India v Sri Lanka, 2nd ODI, Rajkot February 11, 2007

Sangakkara powers Sri Lanka to thrilling win

Sri Lanka 257 for 8 (Sangakkara 110, Dilshan 56) beat India 252 for 9 (Ganguly 62*, Tendulkar 54) by 5 runs
Scorecard and ball-by-ball details
How they were out



Fervez Maharoof's two early blows were crucial: Rahul Dravid had no answer to a peach of an incutter © Getty Images

A fighting century from Kumar Sangakkara set it up but it was an outstanding spell of death bowling and brilliant catching under pressure that enabled Sri Lanka to pull off a tense five-run win in a Rajkot heart-stopper. Needing 23 in 4.3 overs, with five wickets in hand, India looked set to wrap it up but they were thwarted at the finish line by a team that simply refused to give in.

The old firm of Sourav Ganguly and Sachin Tendulkar combined in an exciting counterattacking stand, allowing India to overcome a couple of early blows, but their dismissals allowed Sri Lanka a sniff. The 66-run stand between India's two wicketkeepers - Dinesh Karthik and Mahendra Singh Dhoni - appeared to be the last act of the day but it took a fast, searing, yorker from Lasith Malinga, the quickest bowler on show, to instigate a twist. Farveez Maharoof, who was justly rewarded with three wickets, continued the choke operation before Sanath Jayasuriya, the king of stranglers, completed the asphyxiation.

A top edge from Harbhajan Singh was pouched splendidly by Mahela Jayawardene running back towards third man but the catch that sealed the match arrived in the penultimate ball. Dhoni, who'd declined two singles in Jayasuriya's final over and needed six runs in two balls, received one which was in the slot and swatted it high to extra cover. That was when Maharoof, running back from cover, braved a possible head-on collision with Upul Tharanga, running in the opposite direction, and pulled off a sensational catch to seal the match. Sreesanth will rightly argue that the last ball should have been signaled wide but even he will admit that Javed Miandad-esque heroics are beyond him.

Until those final moments, Sri Lanka never appeared in line for a win but the ingredients were always promising. Sangakkara and Tillakaratne Dilshan turned a potentially modest total into a competitive one, the former through a skillful century and the other through a dashing 58. Once his colleagues had made their exit with some leaden-footed strokeplay, too eager to play their shots when caution would have served them best, Sangakkara gave a master lesson in handling a crisis. Blending peachy drives with solid defence, he ensured that he saw out the fast bowlers before taking on the spinners. He didn't spare the loose offerings - tonking a long-hop from Anil Kumble over the midwicket fence and thumping half-volleys majestically through the covers - and found an able ally in Dilshan.

Both went after the spinners, on a pitch that offered just a hint of turn, and put Sri Lanka on track at the halfway mark. Dilshan was the more attacking of the two, quick to pounce on anything short and pummeling drives through a speedy outfield, and their 108-run stand came at just the right time for Sri Lanka. It took a mesmeric doosra from Harbhajan to undo Dilshan - clueless against the one that turned away and clipped top of off - but nothing could halt Sangakkara's surge.



It was Kumar Sangakkara's sixth one-day hundred, and second against India, and had the satisfaction of making his first matchwinning hundred against major opposition © AFP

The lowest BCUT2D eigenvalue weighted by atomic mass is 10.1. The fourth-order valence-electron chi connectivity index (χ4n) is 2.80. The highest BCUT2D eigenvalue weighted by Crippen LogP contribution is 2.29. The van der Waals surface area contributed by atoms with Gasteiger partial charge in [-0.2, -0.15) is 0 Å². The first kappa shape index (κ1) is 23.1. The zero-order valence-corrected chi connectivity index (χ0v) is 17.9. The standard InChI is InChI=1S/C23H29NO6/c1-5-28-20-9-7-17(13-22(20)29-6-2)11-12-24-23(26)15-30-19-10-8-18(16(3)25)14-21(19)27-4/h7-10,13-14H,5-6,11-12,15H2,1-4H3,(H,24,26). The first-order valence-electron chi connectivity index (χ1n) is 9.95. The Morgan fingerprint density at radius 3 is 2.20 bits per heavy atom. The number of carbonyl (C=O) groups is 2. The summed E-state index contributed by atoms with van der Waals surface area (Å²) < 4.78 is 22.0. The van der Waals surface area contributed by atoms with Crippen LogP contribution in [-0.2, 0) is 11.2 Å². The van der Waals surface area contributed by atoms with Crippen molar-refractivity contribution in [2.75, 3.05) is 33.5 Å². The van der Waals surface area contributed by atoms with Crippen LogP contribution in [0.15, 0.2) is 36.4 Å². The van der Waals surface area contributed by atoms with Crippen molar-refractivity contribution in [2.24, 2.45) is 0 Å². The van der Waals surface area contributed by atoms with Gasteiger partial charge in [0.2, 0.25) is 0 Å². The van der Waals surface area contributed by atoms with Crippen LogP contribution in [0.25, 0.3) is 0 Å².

He stepped it up once he was past 75, clattering Sachin Tendulkar for a six over midwicket. Kumble was mangled in the 48th over - hoicked for two towering sixes, one of which brought up his hundred - before Munaf was at the receiving end of a furious hit over long-on. It was his sixth one-day hundred, and second against India, and had the satisfaction of making his first matchwinning hundred against major opposition.

Yet, 257 didn't appear enough on this pitch, especially when Tendulkar and Ganguly got going. The pair came together with India wobbling at 29 for 2 and made the most of Malinga's errant line. Tendulkar just needed to flick his wrists and see the ball speed away to the square-leg fence while Ganguly was quick to latch on to anything wide, freeing his arms and bisecting the off-side field. Tendulkar brought up his half-century, 76th of his career, in just 51 deliveries, cracking nine fours in the process, while Ganguly was the calmer partner, assured in his approach, yet emphatic in strokeplay.

Their dismissals, followed by a sloppy late-cut by Virender Sehwag, created a few flutters. Sri Lanka, who until then, appeared to be nowhere in the contest found an opening and exploited it smartly. Almost all their bowlers contributed. Malinga, who is right there at the top in the fast bowling stakes, possesses a lethal bouncer and yorker - Dhoni was lucky to hear a no-ball call after being bowled by a searing toe-crusher. Maharoof's two early blows showed the lift and cut he could generate from this pitch - Robin Uthappa, on the front foot, flinched at a short one while Rahul Dravid had no answer to a peach of an incutter that deflected off his inside edge. Malinga Bandara, the legspinner, produced a most effective and under-stated effort.

It's not often that legspinners succeed against Indian batsmen but his variation of pace, and sharp legbreaks, proved vital. In the course of his spell, he forced Tendulkar into a few indiscretions before earning the distinction of becoming the first legspinner to get him stumped either in Tests or ODIs. But for the matchwinning spell one can't look beyond Jayasuriya, keeping his head at the dying stages and frustrating India till the end.

Siddhartha Vaidyanathan is staff writer of Cricinfo

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